The swim out was somewhat onerous because of the water conditions. We dropped down and the water conditions were “green” – visibility being somewhat disturbed, to put it lightly. However, we began swimming around, taking photos of the Bat stars (Asterina miniata) and checking out the rocks. Drifting past us, a strand of kelp with squid eggs attached. The kelp was beautiful, nicely growing in and making me anxious for its full growth – long fronds with blades bending around gas bladders. Snails clinging to the leaves.

Swimming along, Mark was handling his drysuit very well given that it had been a while since we were certified in them. However, because dive shops generally don’t trim the drysuit seals anymore than necessary to accommodate the “average” renter, Mark’s circulation in his right hand was soon being constricted. Approximately 20 minutes into the dive, Mark’s hand was paining him and we decided to head back to the surface and end the dive. On shore we quickly got Mark out of the suit and only then realized just how badly the suit was cutting off his circulation. However, he stayed warm – mission accomplished.

After the surface interval, Mark decided that he would rather soak up the warm sun than to deal with the tight wrist seal. So Michelle, Greg and I ventured out to check out the Breakwater Wall, each of us with our cameras in tow. Swimming out nearly to the “6” marker on the BW Wall, we descended into a flurry of particulate in the water column. We continued to swim away from the shore, down towards the area in which the sand dips down, and the tube anemone begin to appear at about 40 feet. There were tons of moon jellies floating around in the water, some inside out. We made our way back towards the Wall, and the visibility improved slightly. And the nudibranchs began to appear. Clown dorids (Triopha carpenteri), Sea Lemons (Peltodoris nobilis) and a lot of San Diego Dorids (Diaulula sandiegensis), one even hanging onto a piece of kelp, gracefully balancing in the movement of the water. A large Sun Star (Pycnopodia helianthoides) tucked into a crevice between the rocks.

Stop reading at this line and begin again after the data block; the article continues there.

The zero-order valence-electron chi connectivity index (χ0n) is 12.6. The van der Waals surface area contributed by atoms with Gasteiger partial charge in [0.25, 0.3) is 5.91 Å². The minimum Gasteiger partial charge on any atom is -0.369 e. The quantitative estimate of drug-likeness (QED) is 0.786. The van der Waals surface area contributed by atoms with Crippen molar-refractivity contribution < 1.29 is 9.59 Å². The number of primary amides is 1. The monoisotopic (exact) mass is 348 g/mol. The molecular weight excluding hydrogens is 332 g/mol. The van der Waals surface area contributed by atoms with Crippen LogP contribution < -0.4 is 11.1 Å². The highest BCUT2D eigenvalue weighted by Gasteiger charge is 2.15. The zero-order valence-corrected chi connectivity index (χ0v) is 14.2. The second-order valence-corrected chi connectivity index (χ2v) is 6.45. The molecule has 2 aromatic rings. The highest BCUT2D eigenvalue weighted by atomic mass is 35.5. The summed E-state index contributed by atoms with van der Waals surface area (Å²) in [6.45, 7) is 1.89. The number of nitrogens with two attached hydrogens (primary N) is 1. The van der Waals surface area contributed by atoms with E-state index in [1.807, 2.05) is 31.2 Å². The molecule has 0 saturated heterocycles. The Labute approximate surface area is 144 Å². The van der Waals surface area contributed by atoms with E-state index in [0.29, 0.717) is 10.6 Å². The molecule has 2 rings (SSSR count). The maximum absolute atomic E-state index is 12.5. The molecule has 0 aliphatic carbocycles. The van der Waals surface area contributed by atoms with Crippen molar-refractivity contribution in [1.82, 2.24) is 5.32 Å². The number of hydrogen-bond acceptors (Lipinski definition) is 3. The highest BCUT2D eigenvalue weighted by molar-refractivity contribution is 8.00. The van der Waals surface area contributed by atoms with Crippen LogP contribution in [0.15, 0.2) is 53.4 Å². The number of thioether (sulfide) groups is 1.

While the computer was registering water temps of 50 degrees (something I normally do not have many problems with), I think that the recent weight loss has resulted in my wetsuit fitting less snug, and I kept having water flush in and out of the top of my suit, resulting in my being very cold. While I managed to stay down as long as the others, the need to put away the camera in order to kick around and warm myself up was beginning to be a nuisance. Soon we were heading back and then had to surface as we had gotten separated from Greg when he stopped to take some photos. We regrouped on the surface and since I had started with only 2500 PSI, I was at 600 PSI and we were only a short distance from the surface, so I decided to swim back on the surface while Michelle and Greg descended and made their way back.